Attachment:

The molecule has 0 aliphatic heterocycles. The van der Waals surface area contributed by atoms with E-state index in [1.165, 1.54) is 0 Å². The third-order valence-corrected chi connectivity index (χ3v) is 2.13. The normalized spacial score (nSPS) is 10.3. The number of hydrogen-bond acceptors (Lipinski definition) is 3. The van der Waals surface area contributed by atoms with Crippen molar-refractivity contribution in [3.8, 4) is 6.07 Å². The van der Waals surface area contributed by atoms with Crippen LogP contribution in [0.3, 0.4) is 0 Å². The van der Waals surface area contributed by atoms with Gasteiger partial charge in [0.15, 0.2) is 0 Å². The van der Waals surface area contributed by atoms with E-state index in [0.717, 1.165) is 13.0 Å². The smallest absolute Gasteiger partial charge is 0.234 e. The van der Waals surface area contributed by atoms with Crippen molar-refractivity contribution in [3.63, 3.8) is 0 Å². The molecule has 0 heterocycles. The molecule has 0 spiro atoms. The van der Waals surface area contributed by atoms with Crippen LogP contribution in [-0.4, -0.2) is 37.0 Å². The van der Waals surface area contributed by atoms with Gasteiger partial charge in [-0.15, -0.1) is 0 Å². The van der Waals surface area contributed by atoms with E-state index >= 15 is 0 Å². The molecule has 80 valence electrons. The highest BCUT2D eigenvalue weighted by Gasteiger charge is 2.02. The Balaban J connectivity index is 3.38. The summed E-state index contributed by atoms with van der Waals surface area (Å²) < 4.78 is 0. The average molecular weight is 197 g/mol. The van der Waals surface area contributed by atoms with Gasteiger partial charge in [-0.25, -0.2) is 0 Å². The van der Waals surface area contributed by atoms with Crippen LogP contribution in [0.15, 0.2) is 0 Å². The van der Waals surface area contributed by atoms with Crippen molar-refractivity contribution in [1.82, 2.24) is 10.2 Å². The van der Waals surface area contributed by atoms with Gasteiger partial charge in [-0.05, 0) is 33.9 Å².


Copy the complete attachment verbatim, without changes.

The molecule has 0 aliphatic heterocycles. The van der Waals surface area contributed by atoms with E-state index in [1.165, 1.54) is 0 Å². The third-order valence-corrected chi connectivity index (χ3v) is 2.13. The normalized spacial score (nSPS) is 10.3. The number of hydrogen-bond acceptors (Lipinski definition) is 3. The van der Waals surface area contributed by atoms with Crippen molar-refractivity contribution in [3.8, 4) is 6.07 Å². The van der Waals surface area contributed by atoms with Crippen LogP contribution in [0.3, 0.4) is 0 Å². The van der Waals surface area contributed by atoms with Gasteiger partial charge in [0.15, 0.2) is 0 Å². The van der Waals surface area contributed by atoms with E-state index in [0.717, 1.165) is 13.0 Å². The smallest absolute Gasteiger partial charge is 0.234 e. The van der Waals surface area contributed by atoms with Crippen molar-refractivity contribution in [3.63, 3.8) is 0 Å². The molecule has 0 heterocycles. The molecule has 0 spiro atoms. The van der Waals surface area contributed by atoms with Crippen LogP contribution in [-0.4, -0.2) is 37.0 Å². The van der Waals surface area contributed by atoms with Gasteiger partial charge in [-0.15, -0.1) is 0 Å². The van der Waals surface area contributed by atoms with E-state index >= 15 is 0 Å². The molecule has 80 valence electrons. The highest BCUT2D eigenvalue weighted by Gasteiger charge is 2.02. The Balaban J connectivity index is 3.38. The summed E-state index contributed by atoms with van der Waals surface area (Å²) < 4.78 is 0. The average molecular weight is 197 g/mol. The van der Waals surface area contributed by atoms with Gasteiger partial charge in [-0.25, -0.2) is 0 Å². The van der Waals surface area contributed by atoms with Crippen LogP contribution in [0.15, 0.2) is 0 Å². The van der Waals surface area contributed by atoms with Crippen molar-refractivity contribution in [1.82, 2.24) is 10.2 Å². The van der Waals surface area contributed by atoms with Gasteiger partial charge in [-0.05, 0) is 33.9 Å².